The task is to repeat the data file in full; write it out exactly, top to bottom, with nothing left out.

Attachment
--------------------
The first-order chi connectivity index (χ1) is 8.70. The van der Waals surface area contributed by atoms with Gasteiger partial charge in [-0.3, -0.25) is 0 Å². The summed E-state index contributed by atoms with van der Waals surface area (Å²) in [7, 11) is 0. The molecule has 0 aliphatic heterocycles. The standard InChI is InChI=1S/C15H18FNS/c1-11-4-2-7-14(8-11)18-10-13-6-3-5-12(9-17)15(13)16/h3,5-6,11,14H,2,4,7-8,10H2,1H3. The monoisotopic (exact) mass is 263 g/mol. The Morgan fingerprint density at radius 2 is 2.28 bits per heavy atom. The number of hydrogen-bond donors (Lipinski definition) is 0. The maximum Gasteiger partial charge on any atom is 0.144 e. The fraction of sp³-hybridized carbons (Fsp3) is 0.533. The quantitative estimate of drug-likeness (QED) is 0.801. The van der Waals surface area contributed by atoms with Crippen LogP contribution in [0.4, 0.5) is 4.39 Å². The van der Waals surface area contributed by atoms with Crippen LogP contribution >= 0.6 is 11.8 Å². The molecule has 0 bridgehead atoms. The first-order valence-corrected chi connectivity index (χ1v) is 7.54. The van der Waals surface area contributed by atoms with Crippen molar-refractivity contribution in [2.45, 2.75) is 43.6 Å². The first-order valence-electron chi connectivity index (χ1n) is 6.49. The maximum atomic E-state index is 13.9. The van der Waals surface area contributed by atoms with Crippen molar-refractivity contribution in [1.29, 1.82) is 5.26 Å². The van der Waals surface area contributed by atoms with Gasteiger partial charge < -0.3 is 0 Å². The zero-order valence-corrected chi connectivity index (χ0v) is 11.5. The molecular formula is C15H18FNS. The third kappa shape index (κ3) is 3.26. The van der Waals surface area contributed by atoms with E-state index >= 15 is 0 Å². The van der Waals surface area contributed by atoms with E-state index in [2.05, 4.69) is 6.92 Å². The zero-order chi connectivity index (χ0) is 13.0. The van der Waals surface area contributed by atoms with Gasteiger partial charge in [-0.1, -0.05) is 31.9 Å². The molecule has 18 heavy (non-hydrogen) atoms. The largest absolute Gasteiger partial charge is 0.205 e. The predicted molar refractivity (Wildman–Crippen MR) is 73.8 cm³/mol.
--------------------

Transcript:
The first-order chi connectivity index (χ1) is 8.70. The van der Waals surface area contributed by atoms with Gasteiger partial charge in [-0.3, -0.25) is 0 Å². The summed E-state index contributed by atoms with van der Waals surface area (Å²) in [7, 11) is 0. The molecule has 0 aliphatic heterocycles. The standard InChI is InChI=1S/C15H18FNS/c1-11-4-2-7-14(8-11)18-10-13-6-3-5-12(9-17)15(13)16/h3,5-6,11,14H,2,4,7-8,10H2,1H3. The monoisotopic (exact) mass is 263 g/mol. The Morgan fingerprint density at radius 2 is 2.28 bits per heavy atom. The number of hydrogen-bond donors (Lipinski definition) is 0. The maximum Gasteiger partial charge on any atom is 0.144 e. The fraction of sp³-hybridized carbons (Fsp3) is 0.533. The quantitative estimate of drug-likeness (QED) is 0.801. The van der Waals surface area contributed by atoms with Crippen LogP contribution in [0.4, 0.5) is 4.39 Å². The van der Waals surface area contributed by atoms with Crippen LogP contribution >= 0.6 is 11.8 Å². The molecule has 0 bridgehead atoms. The first-order valence-corrected chi connectivity index (χ1v) is 7.54. The van der Waals surface area contributed by atoms with Crippen molar-refractivity contribution in [2.45, 2.75) is 43.6 Å². The first-order valence-electron chi connectivity index (χ1n) is 6.49. The maximum atomic E-state index is 13.9. The van der Waals surface area contributed by atoms with Crippen molar-refractivity contribution in [1.29, 1.82) is 5.26 Å². The van der Waals surface area contributed by atoms with Gasteiger partial charge < -0.3 is 0 Å². The zero-order valence-corrected chi connectivity index (χ0v) is 11.5. The molecular formula is C15H18FNS. The third kappa shape index (κ3) is 3.26. The van der Waals surface area contributed by atoms with E-state index >= 15 is 0 Å². The van der Waals surface area contributed by atoms with E-state index in [2.05, 4.69) is 6.92 Å². The zero-order chi connectivity index (χ0) is 13.0. The van der Waals surface area contributed by atoms with Gasteiger partial charge in [-0.1, -0.05) is 31.9 Å². The molecule has 18 heavy (non-hydrogen) atoms. The largest absolute Gasteiger partial charge is 0.205 e. The predicted molar refractivity (Wildman–Crippen MR) is 73.8 cm³/mol.